What's a good verb for when someone is expressing something in a cryptic or ambiguous fashion?
In re the quotation "...somebody has told Heruvimov that Rousseau was a kind of Radischev...", the first footnote to the essay "Hearts and Minds" says: "Scholars have seldom paired the two authors except to offer a cursory antithesis."
I would like to replace the word "says" in the above sentence with a verb that connotes "says, but so elliptically that honestly I'm not sure exactly what she means".
(Since this seems to have been confusing: The above quotation is a direct quotation. The footnote literally says the text in the quotation. But the quoted sentence, IMHO, is cryptic, gnomic, unclear, ambiguous. I'm looking for a way to indicate that IMHO the quoted sentence is cryptic, while still directly quoting it, and I'm looking specifically for a verb that I can use in this context. This is a [single-word-request].)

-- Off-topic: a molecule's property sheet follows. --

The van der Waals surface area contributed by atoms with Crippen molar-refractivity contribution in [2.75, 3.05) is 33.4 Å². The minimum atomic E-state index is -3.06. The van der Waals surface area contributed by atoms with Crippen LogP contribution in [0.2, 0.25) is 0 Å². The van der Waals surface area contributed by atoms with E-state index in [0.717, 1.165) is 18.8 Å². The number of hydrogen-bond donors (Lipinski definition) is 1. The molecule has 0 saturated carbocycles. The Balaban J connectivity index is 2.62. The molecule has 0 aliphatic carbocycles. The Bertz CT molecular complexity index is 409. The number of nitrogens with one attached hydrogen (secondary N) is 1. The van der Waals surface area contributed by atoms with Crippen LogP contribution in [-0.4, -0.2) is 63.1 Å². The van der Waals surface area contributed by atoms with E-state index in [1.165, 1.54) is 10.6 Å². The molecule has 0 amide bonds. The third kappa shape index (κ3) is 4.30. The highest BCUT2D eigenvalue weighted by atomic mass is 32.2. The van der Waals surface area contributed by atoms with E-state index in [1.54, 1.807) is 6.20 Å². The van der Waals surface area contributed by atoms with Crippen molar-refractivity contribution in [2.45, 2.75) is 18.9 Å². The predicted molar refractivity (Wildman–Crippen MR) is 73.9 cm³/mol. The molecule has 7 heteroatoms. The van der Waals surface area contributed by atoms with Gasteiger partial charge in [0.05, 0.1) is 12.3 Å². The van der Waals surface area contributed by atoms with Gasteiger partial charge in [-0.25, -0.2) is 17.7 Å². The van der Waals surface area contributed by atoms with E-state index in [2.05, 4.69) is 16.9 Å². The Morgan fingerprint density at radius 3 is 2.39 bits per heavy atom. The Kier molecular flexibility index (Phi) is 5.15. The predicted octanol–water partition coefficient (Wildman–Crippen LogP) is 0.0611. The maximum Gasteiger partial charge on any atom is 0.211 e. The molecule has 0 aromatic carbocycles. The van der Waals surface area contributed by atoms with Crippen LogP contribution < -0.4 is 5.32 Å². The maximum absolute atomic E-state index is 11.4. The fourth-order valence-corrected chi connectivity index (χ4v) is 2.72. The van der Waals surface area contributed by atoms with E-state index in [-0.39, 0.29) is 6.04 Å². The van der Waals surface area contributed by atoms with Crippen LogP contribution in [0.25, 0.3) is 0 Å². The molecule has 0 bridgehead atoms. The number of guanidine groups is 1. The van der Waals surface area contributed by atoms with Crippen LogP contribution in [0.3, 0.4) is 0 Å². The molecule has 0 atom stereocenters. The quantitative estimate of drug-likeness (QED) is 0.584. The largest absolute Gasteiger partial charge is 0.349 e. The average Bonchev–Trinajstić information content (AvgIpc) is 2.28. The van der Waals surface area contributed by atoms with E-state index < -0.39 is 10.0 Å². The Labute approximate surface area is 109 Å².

I'd like to avoid negative connotations; i.e. I'm looking for a verb form of cryptic, gnomic, delphic, ambiguous but not obfuscated, roundabout, obscure. Not that I have any of the latter lying around, either, though...
One might also say that in the song "Things are seldom what they seem" (HMS Pinafore, Act II), Buttercup and Captain Corcoran are verbing proverbs at each other; when Buttercup verbs "Skim milk masquerades as cream", the poor Captain cannot fathom her meaning.